“For now we see through a glass darkly, but then face to face; now I know in part, but then shall I know even as also I am known.” – 1 Corinthians 13:12
On September 19th, 1966, opening a press conference in NYC, Dr. Timothy Leary infamously advised America to “Turn on, Tune In, Drop Out” and thus sparked the beginning of the psychedelic era. Along the way lysergic acid was soon replaced by MDMA, commonly known as Ecstasy, and a new generation of ravers was born in the 80s and 90s to all-night dance, trance and the endless search for bliss. Predominantly in Europe (particularly Berlin), the rave culture fostered a unique spirit and energy, revived in recent years, which resonated with artists, musicians, writers and performers alike. Turntables morphed to laptops, and star DJs like Moby and DJ Spooky turned out to be equally at home in a gallery as they were on the dance floor (or arena); conversely visual artists such as Christian Marclay and Matthew Higgs doubled as consummate DJs.
This spirit of crossover and counterculture movement (albeit not the chemically-induced kind), is highly apparent in the work and passion of Kristen Schiele. Dividing her time between New York and Berlin, Schiele is a wonderfully agile and gifted collage artist and “sculptural painter”, who weaves poetic tableaus from the fabric of pulp and rave culture. Indeed, “Through a glass darkly” is how she views nostalgia, mass-media culture, and the collective past; in her shadow boxes she frequently employs a layer of clear or colored plexiglas in front of collaged and painted material to emphasize this effect. Some constructions are cut and assembled with holes and angles, serving as theatrical pop-up boxes, maquettes of a larger stage replete with human and animal marionette imagery. Other works are straight canvases, epic and magisterial in their beauty. The total effect is a medley of gorgeous opposites: punk and elegant, refined and dorky, brutal and playful, neon and subtle, classical and burlesque, high and low culture, old-world and new. Schiele welcomes and seduces the viewer to join her on this magical, mind-expanding journey.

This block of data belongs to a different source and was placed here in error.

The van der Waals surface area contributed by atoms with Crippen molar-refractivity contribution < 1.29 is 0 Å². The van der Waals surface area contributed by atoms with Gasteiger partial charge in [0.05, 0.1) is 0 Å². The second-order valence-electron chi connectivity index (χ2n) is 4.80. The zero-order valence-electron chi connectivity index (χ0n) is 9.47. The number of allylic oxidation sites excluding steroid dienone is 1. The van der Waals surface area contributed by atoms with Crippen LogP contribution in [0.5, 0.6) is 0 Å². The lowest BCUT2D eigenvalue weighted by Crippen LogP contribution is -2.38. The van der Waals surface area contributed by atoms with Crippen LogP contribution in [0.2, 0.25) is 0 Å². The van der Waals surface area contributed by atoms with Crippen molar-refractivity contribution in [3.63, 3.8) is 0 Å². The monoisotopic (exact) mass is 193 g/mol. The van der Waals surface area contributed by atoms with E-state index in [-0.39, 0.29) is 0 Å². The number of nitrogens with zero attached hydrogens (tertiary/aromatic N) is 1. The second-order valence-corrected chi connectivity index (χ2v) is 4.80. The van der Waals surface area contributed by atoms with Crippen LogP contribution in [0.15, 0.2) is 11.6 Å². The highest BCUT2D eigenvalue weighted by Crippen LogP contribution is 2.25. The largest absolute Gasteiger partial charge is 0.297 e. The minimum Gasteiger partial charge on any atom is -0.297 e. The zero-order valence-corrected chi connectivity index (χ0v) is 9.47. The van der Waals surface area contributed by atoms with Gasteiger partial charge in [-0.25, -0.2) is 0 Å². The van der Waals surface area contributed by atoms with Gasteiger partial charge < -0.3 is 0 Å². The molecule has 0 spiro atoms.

Beyond the Rocks as the show title is a double- or perhaps triple-entendre. Referencing the 1922 silent film directed by Sam Wood, starring Rudolph Valentino and Gloria Swanson (considered a “lost film” for most of the twentieth century until it was discovered in 2003 by an eccentric Dutch collector), the title also suggests going beyond the “rocks” (hard times, booze), as well as literally a journey through a rocky northern landscape. Certainly, many of these works were made at Schiele’s studio upstate, where she sequestered herself for months before the show, steeped in nature. Organic energy and sensation bristle within Schiele’s work. Her raw dissection of 60’s and 70’s pop consumerism and kitsch culture from that era are evident in her tongue-in-cheek juxtapositions. Couples with picture-perfect hair are depicted locked in carnal embrace beside a Brylcreem ad or tropical travel brochure, and against silkscreened slogans like “FAT GIRLS’ DIET” or “NEED MONEY”. There are some interiors, small moments, video games, TV excerpts, details such as beer bottles, beach blankets, board games, scenes from movies, and other assorted media references. Schiele writes,